Photograph by Eric Lee
You're Either on the Bus or Off the Bus: Abigail Breslin (left), Toni Collette, Steve Carell and Greg Kinnear make a desultory roadside stop in the new comedy 'Little Miss Sunshine.'
Can't Fight Cute
'Little Miss Sunshine'—and we have a winner
By Richard von Busack
WHEN BOILED DOWN, the Sundance hit Little Miss Sunshine reveals the bones of a Shirley Temple plot. The title is completely descriptive. Exactly as in Shirley's heyday, this comedy is about a bunch of depressed grouches sweetened up by the optimism and charm of a little girl. On the bright side, the lead Abigail Breslin (the daughter in Signs) isn't quite as unearthly as her model. Breslin's Olive doesn't have a coy, flirty moment—the kind of crowd-working that made Temple as appalling as she was famous. Behind her sizable eyeglasses, Breslin looks damp and a little slow. And when she dresses up for a beauty pageant, in silhouette her body looks like a jumbo lima bean.
Little Miss Sunshine's plot is typically Sundancian—take a fractured family to the desert and bond them—but directors Jonathan Dayton and Valerie Faris work harder on the comedy than the bonding. The family members are authentically ornery; they only meet at the dinner table to chomp on fast food chicken and to snarl at one another. They have a new lodger: an uncle on suicide watch, who just lost a job and a lover. Frank is played by a bearded Steve Carell, ever so much more funny as a supporting actor than as a lead.
The rest are a gang of comedic stereotypes, but let's be kind and call them archetypes. There's the old sinner of a granddad (Alan Arkin, irresistible and Oscar bound), and his seat mate, a little brother, dummied up and posing as a walking time bomb (Paul Dano). In the role of the alienated mom is Toni Collette. There are so many homely women in the world, and Collette plays them all. The dad (Greg Kinnear, naturally) is driving everyone into the poorhouse, hustling his nine-step "Refuse to Lose" seminars; just as naturally, since he's Kinnear, he loses. When the family is informed that frequent beauty-contest applicant Olive has been accepted into a show in Redondo Beach, Calif., they decide to drive out to give her a chance.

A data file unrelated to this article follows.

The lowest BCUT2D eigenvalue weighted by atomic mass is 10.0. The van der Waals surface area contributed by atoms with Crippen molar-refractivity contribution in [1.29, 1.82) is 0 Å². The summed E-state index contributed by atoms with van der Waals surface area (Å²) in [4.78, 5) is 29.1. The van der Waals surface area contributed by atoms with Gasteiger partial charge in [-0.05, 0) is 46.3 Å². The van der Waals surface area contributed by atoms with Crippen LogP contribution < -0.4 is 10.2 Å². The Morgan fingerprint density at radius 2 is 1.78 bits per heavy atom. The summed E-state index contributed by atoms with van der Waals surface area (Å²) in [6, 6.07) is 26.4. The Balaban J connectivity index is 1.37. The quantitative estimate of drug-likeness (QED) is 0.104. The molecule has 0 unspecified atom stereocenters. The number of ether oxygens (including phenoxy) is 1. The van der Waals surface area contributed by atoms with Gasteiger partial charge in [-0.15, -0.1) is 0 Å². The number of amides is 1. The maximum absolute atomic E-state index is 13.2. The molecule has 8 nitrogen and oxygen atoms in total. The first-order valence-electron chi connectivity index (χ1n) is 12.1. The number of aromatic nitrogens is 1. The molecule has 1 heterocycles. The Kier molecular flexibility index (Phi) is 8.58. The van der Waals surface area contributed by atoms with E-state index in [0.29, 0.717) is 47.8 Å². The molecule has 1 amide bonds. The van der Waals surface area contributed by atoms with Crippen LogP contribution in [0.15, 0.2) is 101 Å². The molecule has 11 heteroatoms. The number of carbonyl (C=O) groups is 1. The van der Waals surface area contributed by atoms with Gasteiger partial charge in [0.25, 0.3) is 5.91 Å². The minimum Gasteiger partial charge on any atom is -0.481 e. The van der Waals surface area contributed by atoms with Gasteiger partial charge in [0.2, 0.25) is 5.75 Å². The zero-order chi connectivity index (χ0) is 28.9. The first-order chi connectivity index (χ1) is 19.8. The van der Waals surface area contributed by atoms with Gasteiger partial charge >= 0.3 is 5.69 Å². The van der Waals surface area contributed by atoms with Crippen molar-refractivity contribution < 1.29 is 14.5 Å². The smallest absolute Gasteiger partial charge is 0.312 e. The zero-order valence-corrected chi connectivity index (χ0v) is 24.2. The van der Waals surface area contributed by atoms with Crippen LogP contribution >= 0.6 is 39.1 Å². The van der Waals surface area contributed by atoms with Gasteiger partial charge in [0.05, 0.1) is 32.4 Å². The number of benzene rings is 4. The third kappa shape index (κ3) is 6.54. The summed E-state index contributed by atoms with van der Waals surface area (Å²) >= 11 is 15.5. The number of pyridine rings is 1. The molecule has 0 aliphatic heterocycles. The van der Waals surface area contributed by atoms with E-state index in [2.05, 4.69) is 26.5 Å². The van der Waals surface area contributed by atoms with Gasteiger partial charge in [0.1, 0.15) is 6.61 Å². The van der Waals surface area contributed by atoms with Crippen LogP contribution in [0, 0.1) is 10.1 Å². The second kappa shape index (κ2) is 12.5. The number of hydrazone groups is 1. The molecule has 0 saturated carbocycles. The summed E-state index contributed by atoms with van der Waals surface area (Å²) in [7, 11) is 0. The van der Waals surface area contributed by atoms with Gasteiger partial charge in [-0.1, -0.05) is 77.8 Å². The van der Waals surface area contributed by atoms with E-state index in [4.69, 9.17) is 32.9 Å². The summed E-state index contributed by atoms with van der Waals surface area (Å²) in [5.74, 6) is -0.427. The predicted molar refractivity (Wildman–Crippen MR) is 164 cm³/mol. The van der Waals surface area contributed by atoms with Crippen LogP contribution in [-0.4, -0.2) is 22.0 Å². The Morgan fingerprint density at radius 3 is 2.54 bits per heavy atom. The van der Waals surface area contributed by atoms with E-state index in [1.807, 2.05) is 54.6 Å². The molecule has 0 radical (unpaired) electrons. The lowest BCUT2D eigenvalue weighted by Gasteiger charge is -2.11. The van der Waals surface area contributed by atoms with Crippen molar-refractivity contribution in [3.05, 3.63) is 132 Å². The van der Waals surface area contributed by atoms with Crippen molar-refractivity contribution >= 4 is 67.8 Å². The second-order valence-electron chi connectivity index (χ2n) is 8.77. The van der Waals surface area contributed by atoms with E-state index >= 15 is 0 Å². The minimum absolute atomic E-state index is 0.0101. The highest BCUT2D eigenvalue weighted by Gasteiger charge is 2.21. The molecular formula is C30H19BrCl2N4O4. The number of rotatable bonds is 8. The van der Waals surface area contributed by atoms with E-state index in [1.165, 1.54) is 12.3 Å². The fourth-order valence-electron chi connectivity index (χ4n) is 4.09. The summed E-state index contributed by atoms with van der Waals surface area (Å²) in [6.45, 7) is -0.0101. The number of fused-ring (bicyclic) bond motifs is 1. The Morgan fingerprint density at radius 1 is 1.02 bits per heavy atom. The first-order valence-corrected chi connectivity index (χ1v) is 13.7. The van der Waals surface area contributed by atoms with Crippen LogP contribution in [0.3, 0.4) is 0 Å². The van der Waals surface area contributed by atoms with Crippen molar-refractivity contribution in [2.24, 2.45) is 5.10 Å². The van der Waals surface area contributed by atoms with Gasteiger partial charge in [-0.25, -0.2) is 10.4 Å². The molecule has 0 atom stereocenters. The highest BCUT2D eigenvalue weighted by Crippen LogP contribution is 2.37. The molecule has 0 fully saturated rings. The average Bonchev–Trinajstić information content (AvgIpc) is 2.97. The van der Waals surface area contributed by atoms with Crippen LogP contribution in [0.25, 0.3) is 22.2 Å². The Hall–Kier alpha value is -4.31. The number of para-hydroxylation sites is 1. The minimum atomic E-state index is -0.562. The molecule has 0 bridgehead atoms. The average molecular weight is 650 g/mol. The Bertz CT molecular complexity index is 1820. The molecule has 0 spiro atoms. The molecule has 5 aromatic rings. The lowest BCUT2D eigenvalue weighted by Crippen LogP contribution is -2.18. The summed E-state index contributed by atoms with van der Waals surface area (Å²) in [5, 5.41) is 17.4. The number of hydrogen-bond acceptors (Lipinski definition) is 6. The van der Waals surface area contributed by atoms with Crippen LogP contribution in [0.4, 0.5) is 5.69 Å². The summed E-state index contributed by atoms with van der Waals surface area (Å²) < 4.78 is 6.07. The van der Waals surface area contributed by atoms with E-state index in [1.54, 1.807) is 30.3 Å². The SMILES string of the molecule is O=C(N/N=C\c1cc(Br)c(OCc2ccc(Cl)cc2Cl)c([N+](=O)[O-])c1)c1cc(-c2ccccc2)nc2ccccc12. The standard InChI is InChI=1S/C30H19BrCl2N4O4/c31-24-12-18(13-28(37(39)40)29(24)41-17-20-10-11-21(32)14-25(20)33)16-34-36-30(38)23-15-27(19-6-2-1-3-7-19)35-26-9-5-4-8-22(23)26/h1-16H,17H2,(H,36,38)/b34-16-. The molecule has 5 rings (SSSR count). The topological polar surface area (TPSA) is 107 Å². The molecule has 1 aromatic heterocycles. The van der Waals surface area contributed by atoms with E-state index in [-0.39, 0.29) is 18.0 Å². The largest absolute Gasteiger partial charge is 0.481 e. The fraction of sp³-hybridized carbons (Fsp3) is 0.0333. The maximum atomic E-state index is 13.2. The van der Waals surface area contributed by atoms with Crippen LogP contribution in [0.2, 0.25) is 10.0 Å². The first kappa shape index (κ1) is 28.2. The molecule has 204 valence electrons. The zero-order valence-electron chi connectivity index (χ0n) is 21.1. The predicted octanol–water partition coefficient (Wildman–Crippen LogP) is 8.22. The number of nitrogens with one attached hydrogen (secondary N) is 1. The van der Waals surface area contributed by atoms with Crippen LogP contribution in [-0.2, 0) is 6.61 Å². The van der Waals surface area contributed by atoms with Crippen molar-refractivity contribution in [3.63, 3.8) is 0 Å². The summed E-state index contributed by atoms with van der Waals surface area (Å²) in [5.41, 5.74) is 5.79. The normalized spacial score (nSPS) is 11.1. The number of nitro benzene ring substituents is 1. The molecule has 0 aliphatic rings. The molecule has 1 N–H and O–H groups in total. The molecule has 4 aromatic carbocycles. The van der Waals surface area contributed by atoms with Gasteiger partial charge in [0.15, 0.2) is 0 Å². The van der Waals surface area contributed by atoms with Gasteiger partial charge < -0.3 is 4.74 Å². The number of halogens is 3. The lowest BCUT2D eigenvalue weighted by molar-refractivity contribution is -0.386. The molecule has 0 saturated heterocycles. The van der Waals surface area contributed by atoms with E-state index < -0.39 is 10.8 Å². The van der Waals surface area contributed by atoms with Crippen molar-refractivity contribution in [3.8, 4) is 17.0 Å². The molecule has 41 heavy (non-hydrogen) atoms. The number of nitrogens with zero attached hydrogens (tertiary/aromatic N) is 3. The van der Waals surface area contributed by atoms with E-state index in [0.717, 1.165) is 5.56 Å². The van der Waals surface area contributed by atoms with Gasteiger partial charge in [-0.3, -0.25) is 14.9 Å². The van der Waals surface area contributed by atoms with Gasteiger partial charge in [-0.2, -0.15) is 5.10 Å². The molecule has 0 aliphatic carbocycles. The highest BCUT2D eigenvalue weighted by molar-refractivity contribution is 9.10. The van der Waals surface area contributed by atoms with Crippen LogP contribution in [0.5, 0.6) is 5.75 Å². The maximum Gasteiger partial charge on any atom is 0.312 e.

The road is arduous, the car is defective and there are bubbly character-acting bits to keep the comedy coming: Paula Newsome as a useless grief counselor and Julio Oscar Mechoso as a suave mechanic amused by the terrible plight of the van's gearbox. And—this rarely happens, especially in family comedies—the film has an actual finale, instead of a group hug. The children's beauty pageant is in monumentally bad taste, as if it had been guest-directed (that is, directed by Christopher Guest); happily, Olive tops it all. Watching Breslin float through this film is like one of those moments where you're bowled over by the obvious: gosh, having a sweet-tempered daughter around would really take the edge off of life.
The film looks a lot like one of the Vacation movies. It has inexplicable dramatic bits, like a moment where two men with a mutual past meet at a gas station in the middle of absolute nowhere. It sports Fox Network-level comic machinery, like a profane old man saying alarming things and the children repeating them. Ultimately, Little Miss Sunshine proves there are certain things in the movies that are never funny except when they are.
Little Miss Sunshine (R; 101 min.), directed by Jonathan Dayton and Valerie Faris, written by Michael Arndt, photographed by Tim Suhrstedt and starring Greg Kinnear and Toni Collette, opens Aug. 4 at the Aquarius in Palo Alto and CinéArts in Santana Row.
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